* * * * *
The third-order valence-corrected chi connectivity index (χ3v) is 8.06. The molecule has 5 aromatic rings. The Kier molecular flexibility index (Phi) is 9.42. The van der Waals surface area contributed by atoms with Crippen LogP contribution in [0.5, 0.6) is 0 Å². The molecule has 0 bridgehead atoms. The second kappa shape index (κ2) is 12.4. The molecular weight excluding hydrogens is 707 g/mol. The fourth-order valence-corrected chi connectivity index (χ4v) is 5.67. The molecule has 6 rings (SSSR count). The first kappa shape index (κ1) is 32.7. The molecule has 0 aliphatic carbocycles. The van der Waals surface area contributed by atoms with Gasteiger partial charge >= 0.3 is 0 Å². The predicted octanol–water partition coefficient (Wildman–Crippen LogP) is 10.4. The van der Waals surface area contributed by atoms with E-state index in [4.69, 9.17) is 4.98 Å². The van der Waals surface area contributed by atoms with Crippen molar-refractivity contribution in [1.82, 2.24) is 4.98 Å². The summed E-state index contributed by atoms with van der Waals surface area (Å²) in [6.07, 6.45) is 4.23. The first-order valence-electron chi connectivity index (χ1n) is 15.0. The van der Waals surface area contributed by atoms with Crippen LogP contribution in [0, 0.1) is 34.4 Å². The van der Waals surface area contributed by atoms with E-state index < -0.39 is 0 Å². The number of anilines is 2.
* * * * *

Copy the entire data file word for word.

The third-order valence-corrected chi connectivity index (χ3v) is 8.06. The molecule has 5 aromatic rings. The Kier molecular flexibility index (Phi) is 9.42. The van der Waals surface area contributed by atoms with Crippen LogP contribution in [0.5, 0.6) is 0 Å². The molecule has 0 bridgehead atoms. The second kappa shape index (κ2) is 12.4. The molecular weight excluding hydrogens is 707 g/mol. The fourth-order valence-corrected chi connectivity index (χ4v) is 5.67. The molecule has 6 rings (SSSR count). The first kappa shape index (κ1) is 32.7. The molecule has 0 aliphatic carbocycles. The van der Waals surface area contributed by atoms with Gasteiger partial charge >= 0.3 is 0 Å². The predicted octanol–water partition coefficient (Wildman–Crippen LogP) is 10.4. The van der Waals surface area contributed by atoms with E-state index in [4.69, 9.17) is 4.98 Å². The van der Waals surface area contributed by atoms with Crippen molar-refractivity contribution in [1.82, 2.24) is 4.98 Å². The summed E-state index contributed by atoms with van der Waals surface area (Å²) in [6.07, 6.45) is 4.23. The first-order valence-electron chi connectivity index (χ1n) is 15.0. The van der Waals surface area contributed by atoms with Crippen LogP contribution in [0, 0.1) is 34.4 Å². The van der Waals surface area contributed by atoms with E-state index < -0.39 is 0 Å². The number of anilines is 2.